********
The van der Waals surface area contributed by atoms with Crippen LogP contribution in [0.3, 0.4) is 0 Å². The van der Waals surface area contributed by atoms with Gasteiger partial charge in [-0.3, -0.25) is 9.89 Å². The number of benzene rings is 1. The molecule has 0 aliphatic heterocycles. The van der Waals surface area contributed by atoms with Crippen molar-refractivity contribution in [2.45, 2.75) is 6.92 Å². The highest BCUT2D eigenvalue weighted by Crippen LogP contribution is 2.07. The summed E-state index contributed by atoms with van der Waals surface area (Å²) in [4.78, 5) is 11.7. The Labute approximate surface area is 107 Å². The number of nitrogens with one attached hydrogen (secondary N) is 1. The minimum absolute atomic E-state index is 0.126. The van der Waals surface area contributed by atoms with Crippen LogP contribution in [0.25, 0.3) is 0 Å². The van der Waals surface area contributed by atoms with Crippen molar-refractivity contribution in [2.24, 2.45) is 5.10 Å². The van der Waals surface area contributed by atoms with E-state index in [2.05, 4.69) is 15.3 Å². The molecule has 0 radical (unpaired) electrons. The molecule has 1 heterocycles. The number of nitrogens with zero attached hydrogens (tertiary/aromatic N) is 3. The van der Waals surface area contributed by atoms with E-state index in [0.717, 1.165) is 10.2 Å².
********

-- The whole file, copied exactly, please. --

The van der Waals surface area contributed by atoms with Crippen LogP contribution in [0.3, 0.4) is 0 Å². The van der Waals surface area contributed by atoms with Gasteiger partial charge in [-0.3, -0.25) is 9.89 Å². The number of benzene rings is 1. The molecule has 0 aliphatic heterocycles. The van der Waals surface area contributed by atoms with Crippen molar-refractivity contribution in [2.45, 2.75) is 6.92 Å². The highest BCUT2D eigenvalue weighted by Crippen LogP contribution is 2.07. The summed E-state index contributed by atoms with van der Waals surface area (Å²) in [4.78, 5) is 11.7. The Labute approximate surface area is 107 Å². The number of nitrogens with one attached hydrogen (secondary N) is 1. The minimum absolute atomic E-state index is 0.126. The van der Waals surface area contributed by atoms with Crippen LogP contribution in [0.25, 0.3) is 0 Å². The van der Waals surface area contributed by atoms with Crippen molar-refractivity contribution in [2.24, 2.45) is 5.10 Å². The van der Waals surface area contributed by atoms with E-state index in [2.05, 4.69) is 15.3 Å². The molecule has 0 radical (unpaired) electrons. The molecule has 1 heterocycles. The number of nitrogens with zero attached hydrogens (tertiary/aromatic N) is 3. The van der Waals surface area contributed by atoms with E-state index in [0.717, 1.165) is 10.2 Å².